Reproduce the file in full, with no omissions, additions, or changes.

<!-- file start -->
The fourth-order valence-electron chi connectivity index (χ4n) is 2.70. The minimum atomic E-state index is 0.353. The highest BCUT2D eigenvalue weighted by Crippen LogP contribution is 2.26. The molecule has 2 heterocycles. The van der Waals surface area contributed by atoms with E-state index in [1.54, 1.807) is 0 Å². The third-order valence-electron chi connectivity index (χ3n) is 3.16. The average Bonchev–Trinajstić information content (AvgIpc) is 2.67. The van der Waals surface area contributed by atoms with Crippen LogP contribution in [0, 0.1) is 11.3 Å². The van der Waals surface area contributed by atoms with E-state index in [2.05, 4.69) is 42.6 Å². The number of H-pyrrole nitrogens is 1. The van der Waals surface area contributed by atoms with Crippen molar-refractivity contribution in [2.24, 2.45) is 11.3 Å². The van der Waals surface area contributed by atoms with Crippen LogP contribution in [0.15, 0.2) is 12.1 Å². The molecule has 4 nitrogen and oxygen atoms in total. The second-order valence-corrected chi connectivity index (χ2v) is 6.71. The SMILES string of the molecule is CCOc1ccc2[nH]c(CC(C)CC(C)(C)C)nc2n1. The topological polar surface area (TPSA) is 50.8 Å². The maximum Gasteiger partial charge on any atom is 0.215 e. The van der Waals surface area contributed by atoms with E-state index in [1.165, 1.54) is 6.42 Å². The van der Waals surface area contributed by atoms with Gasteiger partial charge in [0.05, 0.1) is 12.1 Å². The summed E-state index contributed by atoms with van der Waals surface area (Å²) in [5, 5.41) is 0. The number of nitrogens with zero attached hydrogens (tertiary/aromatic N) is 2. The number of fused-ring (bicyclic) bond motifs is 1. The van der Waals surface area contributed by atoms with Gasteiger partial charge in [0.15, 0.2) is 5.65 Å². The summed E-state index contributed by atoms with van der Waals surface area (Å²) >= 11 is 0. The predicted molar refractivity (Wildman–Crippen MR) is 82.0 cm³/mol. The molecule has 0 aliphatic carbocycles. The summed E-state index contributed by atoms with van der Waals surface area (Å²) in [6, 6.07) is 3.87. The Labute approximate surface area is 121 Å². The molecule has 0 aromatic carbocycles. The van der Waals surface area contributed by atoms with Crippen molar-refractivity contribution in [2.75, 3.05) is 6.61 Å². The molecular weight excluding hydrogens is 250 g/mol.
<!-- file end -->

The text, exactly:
The fourth-order valence-electron chi connectivity index (χ4n) is 2.70. The minimum atomic E-state index is 0.353. The highest BCUT2D eigenvalue weighted by Crippen LogP contribution is 2.26. The molecule has 2 heterocycles. The van der Waals surface area contributed by atoms with E-state index in [1.54, 1.807) is 0 Å². The third-order valence-electron chi connectivity index (χ3n) is 3.16. The average Bonchev–Trinajstić information content (AvgIpc) is 2.67. The van der Waals surface area contributed by atoms with Crippen LogP contribution in [0, 0.1) is 11.3 Å². The van der Waals surface area contributed by atoms with E-state index in [2.05, 4.69) is 42.6 Å². The number of H-pyrrole nitrogens is 1. The van der Waals surface area contributed by atoms with Crippen molar-refractivity contribution in [2.24, 2.45) is 11.3 Å². The van der Waals surface area contributed by atoms with Crippen LogP contribution in [0.15, 0.2) is 12.1 Å². The molecule has 4 nitrogen and oxygen atoms in total. The second-order valence-corrected chi connectivity index (χ2v) is 6.71. The SMILES string of the molecule is CCOc1ccc2[nH]c(CC(C)CC(C)(C)C)nc2n1. The topological polar surface area (TPSA) is 50.8 Å². The maximum Gasteiger partial charge on any atom is 0.215 e. The van der Waals surface area contributed by atoms with E-state index in [1.165, 1.54) is 6.42 Å². The van der Waals surface area contributed by atoms with Gasteiger partial charge in [0.05, 0.1) is 12.1 Å². The summed E-state index contributed by atoms with van der Waals surface area (Å²) in [5, 5.41) is 0. The number of nitrogens with zero attached hydrogens (tertiary/aromatic N) is 2. The number of fused-ring (bicyclic) bond motifs is 1. The van der Waals surface area contributed by atoms with Gasteiger partial charge in [0.15, 0.2) is 5.65 Å². The summed E-state index contributed by atoms with van der Waals surface area (Å²) >= 11 is 0. The predicted molar refractivity (Wildman–Crippen MR) is 82.0 cm³/mol. The molecule has 0 aliphatic carbocycles. The summed E-state index contributed by atoms with van der Waals surface area (Å²) in [6, 6.07) is 3.87. The Labute approximate surface area is 121 Å². The molecule has 0 aromatic carbocycles. The van der Waals surface area contributed by atoms with Crippen molar-refractivity contribution in [2.75, 3.05) is 6.61 Å². The molecular weight excluding hydrogens is 250 g/mol.